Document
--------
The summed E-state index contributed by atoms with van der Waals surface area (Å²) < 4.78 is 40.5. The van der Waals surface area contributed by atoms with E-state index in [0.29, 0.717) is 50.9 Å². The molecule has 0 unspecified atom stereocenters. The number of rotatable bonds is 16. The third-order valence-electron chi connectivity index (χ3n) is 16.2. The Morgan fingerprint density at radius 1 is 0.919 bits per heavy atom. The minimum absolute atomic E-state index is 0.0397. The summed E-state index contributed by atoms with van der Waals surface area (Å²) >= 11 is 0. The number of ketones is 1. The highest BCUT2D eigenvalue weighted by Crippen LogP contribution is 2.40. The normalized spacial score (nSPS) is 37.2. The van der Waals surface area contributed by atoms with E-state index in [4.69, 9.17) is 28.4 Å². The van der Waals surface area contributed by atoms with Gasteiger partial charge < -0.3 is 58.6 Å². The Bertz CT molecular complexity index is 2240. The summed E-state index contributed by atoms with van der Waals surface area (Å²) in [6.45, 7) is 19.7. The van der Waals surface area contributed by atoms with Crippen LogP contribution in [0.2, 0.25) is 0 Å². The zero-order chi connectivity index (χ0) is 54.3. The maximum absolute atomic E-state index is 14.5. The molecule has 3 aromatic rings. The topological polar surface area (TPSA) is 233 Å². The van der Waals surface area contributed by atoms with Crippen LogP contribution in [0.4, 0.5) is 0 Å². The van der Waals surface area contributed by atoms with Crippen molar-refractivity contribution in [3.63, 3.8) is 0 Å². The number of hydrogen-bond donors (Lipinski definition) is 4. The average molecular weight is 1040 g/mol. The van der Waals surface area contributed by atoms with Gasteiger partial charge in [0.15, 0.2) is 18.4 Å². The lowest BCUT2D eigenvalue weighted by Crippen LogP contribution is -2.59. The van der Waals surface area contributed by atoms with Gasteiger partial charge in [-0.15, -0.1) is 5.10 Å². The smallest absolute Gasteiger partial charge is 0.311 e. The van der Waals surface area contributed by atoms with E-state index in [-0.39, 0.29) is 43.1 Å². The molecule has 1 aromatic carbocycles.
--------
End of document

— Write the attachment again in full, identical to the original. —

The summed E-state index contributed by atoms with van der Waals surface area (Å²) < 4.78 is 40.5. The van der Waals surface area contributed by atoms with E-state index in [0.29, 0.717) is 50.9 Å². The molecule has 0 unspecified atom stereocenters. The number of rotatable bonds is 16. The third-order valence-electron chi connectivity index (χ3n) is 16.2. The Morgan fingerprint density at radius 1 is 0.919 bits per heavy atom. The minimum absolute atomic E-state index is 0.0397. The summed E-state index contributed by atoms with van der Waals surface area (Å²) >= 11 is 0. The number of ketones is 1. The highest BCUT2D eigenvalue weighted by Crippen LogP contribution is 2.40. The normalized spacial score (nSPS) is 37.2. The van der Waals surface area contributed by atoms with E-state index in [4.69, 9.17) is 28.4 Å². The van der Waals surface area contributed by atoms with Gasteiger partial charge < -0.3 is 58.6 Å². The Bertz CT molecular complexity index is 2240. The summed E-state index contributed by atoms with van der Waals surface area (Å²) in [6.45, 7) is 19.7. The van der Waals surface area contributed by atoms with Crippen LogP contribution in [0.2, 0.25) is 0 Å². The zero-order chi connectivity index (χ0) is 54.3. The maximum absolute atomic E-state index is 14.5. The molecule has 3 aromatic rings. The topological polar surface area (TPSA) is 233 Å². The van der Waals surface area contributed by atoms with Crippen LogP contribution in [0.4, 0.5) is 0 Å². The van der Waals surface area contributed by atoms with Crippen molar-refractivity contribution in [3.63, 3.8) is 0 Å². The number of hydrogen-bond donors (Lipinski definition) is 4. The average molecular weight is 1040 g/mol. The van der Waals surface area contributed by atoms with Gasteiger partial charge in [0.15, 0.2) is 18.4 Å². The lowest BCUT2D eigenvalue weighted by Crippen LogP contribution is -2.59. The van der Waals surface area contributed by atoms with Gasteiger partial charge in [-0.15, -0.1) is 5.10 Å². The smallest absolute Gasteiger partial charge is 0.311 e. The van der Waals surface area contributed by atoms with E-state index in [-0.39, 0.29) is 43.1 Å². The molecule has 1 aromatic carbocycles.